FIG. 10 is a schematic diagram of the pulse producing circuit 228 shown in block form in FIG. 7. An input terminal 252 of pulse producing circuit 228 is connected to the cathode of diode 226 to receive the positive going pulse therefrom. Terminal 252 is connected to the Set terminal of a first flip-flop 254. Flip-flop 254 has a Reset terminal connected to ground and a D terminal connected to ground. Flip-flop 254 also has a Q terminal connected to the D terminal of a second flip-flop 256. The Set terminal of flip-flop 256 is connected to ground and the Q terminal of flip-flop 256 is to the emitter of a PNP transistor 258 through a resistor 259. Resistor 259 serves to permit the voltage level at the Q terminal to rise above the voltage at the emitter of transistor 258, which is clamped at about +0.5 volts. The base of transistor 258 is connected to ground, while the collector thereof is connected to the base of an NPN transistor 260 and is coupled to a source of negative DC voltage V- through a resistor 262. The emitter of transistor 260 is connected to the source of negative DC voltage V-, while the collector of transistor 260 is connected to output terminal 232. Each of flip-flops 254 and 256 has a clock terminal connected to the φ1 terminal of pulse producing circuit 228. The Reset terminal of flip-flop 256 is connected to the φ2 terminal of pulse producing circuit 228.

In operation, a first pulse train is received at terminal φ1 and a second pulse train is received at terminal φ2. The receipt of a positive going pulse at the Set terminal of flip-flop 254 causes the Q terminal thereof to go to a 1 state. The 1 at the Q terminal of flip-flop 254 is clocked into the D terminal of flip-flop 256 upon receipt of a pulse at terminal φ1. This in turn results in a 0 state at terminal Q of flip-flop 256, thus cutting off transitor 258 and transistor 260, resulting in a low to high transition at output terminal 232, thus to provide an update pulse to the update circuit. The clock signal received at terminal φ1 also clocks the 0 level at terminal D into flip-flop 254 thus to return terminal Q to a 0 state. The subsequent receipt of a pulse at terminal φ2 will Reset flip-flop 256 causing its Q terminal to go to a 1 state, thus terminating the update pulse at terminal 232. Accordingly, the duration of the update pulse is under the control of the pulse trains provided at terminals φ1 and φ2 of pulse producing circuit 228 and is independent of the duration of the pulse received at terminal 252. The pulse producing circuit 228 is readily implemented with inexpensive components; however, circuit 228 may also be implemented with a precision monostable multivibrator.

A voltage limiter 262 shown in block form in FIG. 7 limits the range of voltages that the adjustable threshold level can assume as stored in capacitor 212. FIG. 11 is a schematic diagram of the voltage limiter 262. A terminal 264 of voltage limiter 262 is connected to the first terminal of capacitor 212. A voltage divider is comprised of resistors 266, 268 and 270. A first terminal of resistor 266 is connected to a source of positive DC voltage +V and a second terminal of resistor 266 is connected to a first terminal of resistor 268. A second terminal of resistor 268 is connected to a first terminal of resistor 270 having a second terminal connected to ground. An operational amplifier 272 has its non-inverting input terminal connected to the second terminal of resistor 266 and its output terminal connected to the cathode of a diode 274. The anode of diode 274 is connected to a resistor 276 having a second terminal connected to terminal 264. A resistor 278 has a first terminal connected to terminal 264 and a second terminal connected to the inverting input terminal of amplifier 272 and a first terminal of a capacitor 280. A second terminal of capacitor 280 is connected to the output terminal of amplifier 272. An operational amplifier 282 has its non-inverting input terminal connected to the second terminal of resistor 268 and its output terminal connected to the anode of a diode 284. The cathode of diode 284 is connected to a first terminal of a resistor 286 which has a second terminal connected to terminal 264. A first terminal of a resistor 288 is connected to terminal 264 and a second terminal thereof is connected to the inverting input terminal of amplifier 282. A capacitor 290 has a first terminal connected to the second terminal of resistor 288 and a second terminal connected to the output terminal of amplifier 282.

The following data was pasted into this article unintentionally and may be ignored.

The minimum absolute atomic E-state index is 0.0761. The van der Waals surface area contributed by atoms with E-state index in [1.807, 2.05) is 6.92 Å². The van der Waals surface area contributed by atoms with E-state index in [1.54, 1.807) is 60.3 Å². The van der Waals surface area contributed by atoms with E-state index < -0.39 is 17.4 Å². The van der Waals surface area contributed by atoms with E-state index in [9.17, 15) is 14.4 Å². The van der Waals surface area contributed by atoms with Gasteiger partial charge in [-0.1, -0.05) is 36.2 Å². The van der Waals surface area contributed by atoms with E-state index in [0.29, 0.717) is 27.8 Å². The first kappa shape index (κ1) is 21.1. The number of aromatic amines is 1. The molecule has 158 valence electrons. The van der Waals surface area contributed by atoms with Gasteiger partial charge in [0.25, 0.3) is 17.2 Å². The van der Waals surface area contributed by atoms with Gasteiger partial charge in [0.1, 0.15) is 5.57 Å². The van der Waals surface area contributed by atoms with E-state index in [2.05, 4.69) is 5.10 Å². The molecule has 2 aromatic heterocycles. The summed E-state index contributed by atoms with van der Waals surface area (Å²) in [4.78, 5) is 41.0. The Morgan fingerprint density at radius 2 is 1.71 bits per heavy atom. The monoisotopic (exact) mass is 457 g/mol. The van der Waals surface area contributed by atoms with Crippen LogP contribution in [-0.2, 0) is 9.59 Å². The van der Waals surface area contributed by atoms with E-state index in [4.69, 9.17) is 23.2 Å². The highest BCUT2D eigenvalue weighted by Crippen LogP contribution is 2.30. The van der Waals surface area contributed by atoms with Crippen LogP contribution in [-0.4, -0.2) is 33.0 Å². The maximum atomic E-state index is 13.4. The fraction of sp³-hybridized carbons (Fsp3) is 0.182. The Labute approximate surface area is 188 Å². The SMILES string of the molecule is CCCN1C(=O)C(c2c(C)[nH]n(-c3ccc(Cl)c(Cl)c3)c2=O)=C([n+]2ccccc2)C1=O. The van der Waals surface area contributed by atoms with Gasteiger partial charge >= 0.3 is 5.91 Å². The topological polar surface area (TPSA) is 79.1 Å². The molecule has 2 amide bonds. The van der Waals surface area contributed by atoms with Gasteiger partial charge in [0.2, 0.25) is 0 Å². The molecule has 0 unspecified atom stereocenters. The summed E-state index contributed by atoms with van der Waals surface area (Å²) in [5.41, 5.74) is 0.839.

In operation, the voltage limiter 262 prevents the adjustable voltage level stored in capacitor 212 from exceeding the voltage level established by the resistive voltage divider at the non-inverting input terminal of amplifier 272, and additionally prevents the adjustable threshold level from falling below the voltage established at the non-inverting input terminal of amplifier 282. It will be appreciated from FIG. 11 that when the voltage across capacitor 212 exceeds the voltage at the non-inverting input terminal of amplifier 272, the output thereof will be forced low causing capacitor 212 to discharge through resistor 276 and diode 274 until the voltage across capacitor 212 falls below the voltage level at the non-inverting input terminal of amplifier 272. Likewise, when the voltage across capacitor 212 falls below the voltage level at the non-inverting input terminal of amplifier 282, the output terminal thereof will be forced high so that capacitor 212 charges from the output terminal of amplifier 282 through diode 284 and resistor 286 until the voltage across capacitor 212 once again exceeds the voltage level at the non-inverting input terminal of amplifier 282. The phase-shifting effects of resistor 276 in combination with capacitor 212 and of resistor 286 in combination with capacitor 212 upon the stability of amplifiers 272 and 282, respectively, are compensated through the combination of resistor 278 and capacitor 280 and the combination of resistor 288 with capacitor 290.

The advantages of the present invention as well as certain changes and modifications of the disclosed emboidments thereof will readily apparent to those skilled in the art. It is the applicants' intention to cover by their claims all those changes and modifications which can be made to the embodiment of the invention herein chosen for the purposes of the disclosure without departing from the spirit and scope of the invention.

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Referenced by
Citing PatentFiling datePublication dateApplicantTitle
US4781201 *Jul 22, 1986Nov 1, 1988American Home Products Corporation (Del.)Cardiovascular artifact filter
US5259387 *Sep 9, 1991Nov 9, 1993Quinton Instrument CompanyECG muscle artifact filter system
US6675036Jul 18, 2001Jan 6, 2004Ge Medical Systems, Inc.Diagnostic device including a method and apparatus for bio-potential noise cancellation utilizing the patient's respiratory signal
US8475387Jun 18, 2007Jul 2, 2013Adidas AgAutomatic and ambulatory monitoring of congestive heart failure patients
US8628480Dec 22, 2010Jan 14, 2014Adidas AgMethods and systems for monitoring respiratory data
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Classifications
U.S. Classification600/300
International ClassificationA61B5/00, A61B5/024, A61B5/08
Cooperative ClassificationA61B5/024, A61B5/0816
European ClassificationA61B5/024, A61B5/08R